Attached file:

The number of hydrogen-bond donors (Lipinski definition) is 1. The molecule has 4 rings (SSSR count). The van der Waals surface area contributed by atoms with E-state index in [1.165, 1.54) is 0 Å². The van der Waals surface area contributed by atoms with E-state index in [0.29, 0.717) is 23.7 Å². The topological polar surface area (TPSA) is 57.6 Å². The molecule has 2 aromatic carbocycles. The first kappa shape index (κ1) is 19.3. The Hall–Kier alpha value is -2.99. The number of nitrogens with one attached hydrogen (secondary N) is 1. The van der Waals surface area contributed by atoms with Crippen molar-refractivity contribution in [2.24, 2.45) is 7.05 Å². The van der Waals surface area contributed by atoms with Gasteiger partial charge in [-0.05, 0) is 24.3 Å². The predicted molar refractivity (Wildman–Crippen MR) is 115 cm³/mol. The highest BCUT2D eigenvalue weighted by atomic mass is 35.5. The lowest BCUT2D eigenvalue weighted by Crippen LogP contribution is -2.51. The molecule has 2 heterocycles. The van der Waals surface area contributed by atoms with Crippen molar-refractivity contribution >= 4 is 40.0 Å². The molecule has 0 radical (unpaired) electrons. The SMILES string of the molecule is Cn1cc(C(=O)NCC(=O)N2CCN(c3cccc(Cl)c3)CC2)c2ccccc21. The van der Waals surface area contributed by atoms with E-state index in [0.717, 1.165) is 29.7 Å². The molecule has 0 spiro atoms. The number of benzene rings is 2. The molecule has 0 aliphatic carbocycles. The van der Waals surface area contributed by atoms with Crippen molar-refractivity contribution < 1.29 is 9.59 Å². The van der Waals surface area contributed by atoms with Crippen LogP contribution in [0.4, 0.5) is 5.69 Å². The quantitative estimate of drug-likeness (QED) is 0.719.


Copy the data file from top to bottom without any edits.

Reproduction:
The number of hydrogen-bond donors (Lipinski definition) is 1. The molecule has 4 rings (SSSR count). The van der Waals surface area contributed by atoms with E-state index in [1.165, 1.54) is 0 Å². The van der Waals surface area contributed by atoms with E-state index in [0.29, 0.717) is 23.7 Å². The topological polar surface area (TPSA) is 57.6 Å². The molecule has 2 aromatic carbocycles. The first kappa shape index (κ1) is 19.3. The Hall–Kier alpha value is -2.99. The number of nitrogens with one attached hydrogen (secondary N) is 1. The van der Waals surface area contributed by atoms with Crippen molar-refractivity contribution in [2.24, 2.45) is 7.05 Å². The van der Waals surface area contributed by atoms with Gasteiger partial charge in [-0.05, 0) is 24.3 Å². The predicted molar refractivity (Wildman–Crippen MR) is 115 cm³/mol. The highest BCUT2D eigenvalue weighted by atomic mass is 35.5. The lowest BCUT2D eigenvalue weighted by Crippen LogP contribution is -2.51. The molecule has 2 heterocycles. The van der Waals surface area contributed by atoms with Crippen molar-refractivity contribution >= 4 is 40.0 Å². The molecule has 0 radical (unpaired) electrons. The SMILES string of the molecule is Cn1cc(C(=O)NCC(=O)N2CCN(c3cccc(Cl)c3)CC2)c2ccccc21. The van der Waals surface area contributed by atoms with E-state index in [0.717, 1.165) is 29.7 Å². The molecule has 0 spiro atoms. The number of benzene rings is 2. The molecule has 0 aliphatic carbocycles. The van der Waals surface area contributed by atoms with Crippen molar-refractivity contribution < 1.29 is 9.59 Å². The van der Waals surface area contributed by atoms with Crippen LogP contribution in [0.4, 0.5) is 5.69 Å². The quantitative estimate of drug-likeness (QED) is 0.719.